Wondering: What Good Does This Do?

Wondering: What Good Does This Do?

Maybe someone here can help me figure something out.

Someone I’ve never met or interacted with (as far as I know) seems to have thought it would do some good to post this on Twitter:

@BigIdeaSeeker @SecularOutpost @ThnkngChristian @Frank_Turek “Free-will is IMPOSSIBLE in a natural world” (god is needed) #STUPID

Now, either that’s like standing at the edge of the playground shouting clichéd insults, or else it’s got some useful and helpful purpose. It’s hard to believe anyone would want to do the former, but I can’t think of any way the latter makes sense.

It’s not that I feel personally attacked or vulnerable or threatened by it. I’m just baffled. Am I missing something? Is there a third option? Why would someone take the time to post something like that? What good did he think it would do?

8 thoughts on “Wondering: What Good Does This Do?

  1. Just a drive by commenter. No goal or purpose other than to spew their juvenile insults and hope for some attention.

  2. Whether intentional or not the tactic of leaving the opponent baffled is an effective way to occupy resources.

  3. Good observations.

    Further to Glenn’s comment, I think sometimes they’re trying to pick a fight; trying to goad someone like me into responding, “Hey, what’s stupid about that? It’s not stupid!”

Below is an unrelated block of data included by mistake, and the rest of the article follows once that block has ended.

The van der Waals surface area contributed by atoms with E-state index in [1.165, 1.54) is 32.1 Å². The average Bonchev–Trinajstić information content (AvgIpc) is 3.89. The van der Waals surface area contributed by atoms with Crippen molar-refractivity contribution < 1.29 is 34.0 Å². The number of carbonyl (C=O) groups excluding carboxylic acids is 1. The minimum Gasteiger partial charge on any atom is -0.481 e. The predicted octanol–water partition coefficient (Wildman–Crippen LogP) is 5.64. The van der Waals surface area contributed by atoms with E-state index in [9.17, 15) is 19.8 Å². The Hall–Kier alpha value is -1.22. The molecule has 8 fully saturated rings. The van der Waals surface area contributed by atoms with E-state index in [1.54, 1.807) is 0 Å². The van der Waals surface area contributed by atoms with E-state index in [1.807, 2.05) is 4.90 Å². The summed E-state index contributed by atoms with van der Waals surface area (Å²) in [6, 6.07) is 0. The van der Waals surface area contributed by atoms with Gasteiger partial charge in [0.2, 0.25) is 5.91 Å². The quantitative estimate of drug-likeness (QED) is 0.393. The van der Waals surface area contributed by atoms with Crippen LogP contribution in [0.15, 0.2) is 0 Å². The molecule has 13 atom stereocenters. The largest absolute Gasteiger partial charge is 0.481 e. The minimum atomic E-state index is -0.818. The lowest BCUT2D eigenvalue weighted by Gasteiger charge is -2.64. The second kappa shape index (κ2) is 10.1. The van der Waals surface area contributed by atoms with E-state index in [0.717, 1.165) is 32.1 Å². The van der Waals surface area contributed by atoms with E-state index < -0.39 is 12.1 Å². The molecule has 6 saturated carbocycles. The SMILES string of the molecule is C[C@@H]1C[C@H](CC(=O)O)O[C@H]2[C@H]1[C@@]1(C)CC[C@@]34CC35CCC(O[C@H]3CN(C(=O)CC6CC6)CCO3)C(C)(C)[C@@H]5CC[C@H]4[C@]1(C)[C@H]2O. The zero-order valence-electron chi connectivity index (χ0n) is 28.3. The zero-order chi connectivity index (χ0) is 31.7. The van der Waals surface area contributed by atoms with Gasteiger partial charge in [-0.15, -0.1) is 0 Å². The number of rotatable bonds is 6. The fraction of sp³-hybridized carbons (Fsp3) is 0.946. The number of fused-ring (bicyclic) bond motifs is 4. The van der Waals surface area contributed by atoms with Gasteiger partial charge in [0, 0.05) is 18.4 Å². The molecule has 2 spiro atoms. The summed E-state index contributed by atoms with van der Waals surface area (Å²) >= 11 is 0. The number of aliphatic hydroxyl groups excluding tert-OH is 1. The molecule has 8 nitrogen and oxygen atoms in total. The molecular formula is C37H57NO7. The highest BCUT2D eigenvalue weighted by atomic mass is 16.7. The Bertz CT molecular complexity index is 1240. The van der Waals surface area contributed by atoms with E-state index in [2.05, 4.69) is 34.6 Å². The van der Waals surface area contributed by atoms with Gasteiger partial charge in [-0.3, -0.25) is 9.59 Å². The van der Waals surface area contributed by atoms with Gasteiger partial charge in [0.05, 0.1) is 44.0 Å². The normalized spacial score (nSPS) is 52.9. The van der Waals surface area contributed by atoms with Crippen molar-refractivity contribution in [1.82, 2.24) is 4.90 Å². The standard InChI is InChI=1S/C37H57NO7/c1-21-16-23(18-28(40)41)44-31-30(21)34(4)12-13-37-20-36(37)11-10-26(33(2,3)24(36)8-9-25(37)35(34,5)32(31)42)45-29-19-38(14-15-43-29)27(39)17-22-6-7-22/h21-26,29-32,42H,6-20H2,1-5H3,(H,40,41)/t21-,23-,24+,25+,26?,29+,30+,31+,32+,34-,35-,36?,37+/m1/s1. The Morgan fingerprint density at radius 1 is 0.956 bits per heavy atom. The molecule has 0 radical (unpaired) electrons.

That would be a real waste of resources.

  4. Sounds like one of those “internet atheists” who are really just pseudo-intellectual surfers hoping someone will respond so they might possibly be able to use some 4-letter word vocabulary more. In my conversations with Jerry Dewitt (a former pastor now turned poster boy atheist) he expressed such disappointment by those “spouters of rhetoric” who are seemingly beyond any “reasonable” engagement. What a pity!

  5. Twitter is very good as a means of sharing links. It also excels as a platform that Richard Dawkins can use to generate some controversy. Apart from that I don’t see its value.

    This said, I wonder if a tweet on a particular hot button topic could have two outcomes. A) It’s so short that it invariably leads to misunderstanding and is therefore worse than useless. Or B) it cuts through the waffle and goes directly to the central beliefs at the heart of a larger message.

    I happened to be listening to an interview on Issues Etc. about “Judgement Porn”. Though perhaps it doesn’t directly speak to the motivations behind the above tweet (which is pretty tame by Twitter standards) it still has some relevance. (Click here for audio.)

  6. My experience has been that many of the New Atheists (and, to be fair, people from all groups) use these kinds of tactics to emotionally reassure themselves that they are correct in their beliefs.

    It may well be a call to start a fight, but I suspect it is also an unconscious call for those who agree to jump in and echo the sentiment. If both of these occur, the sender would feel that he’s part of a bigger, necessary movement.

    It’s the closest many New Atheists come to understanding the religious impulse. I think a lot of progress could be made with them if they’d recognize this, and ask themselves how rational (on their terms) it is.

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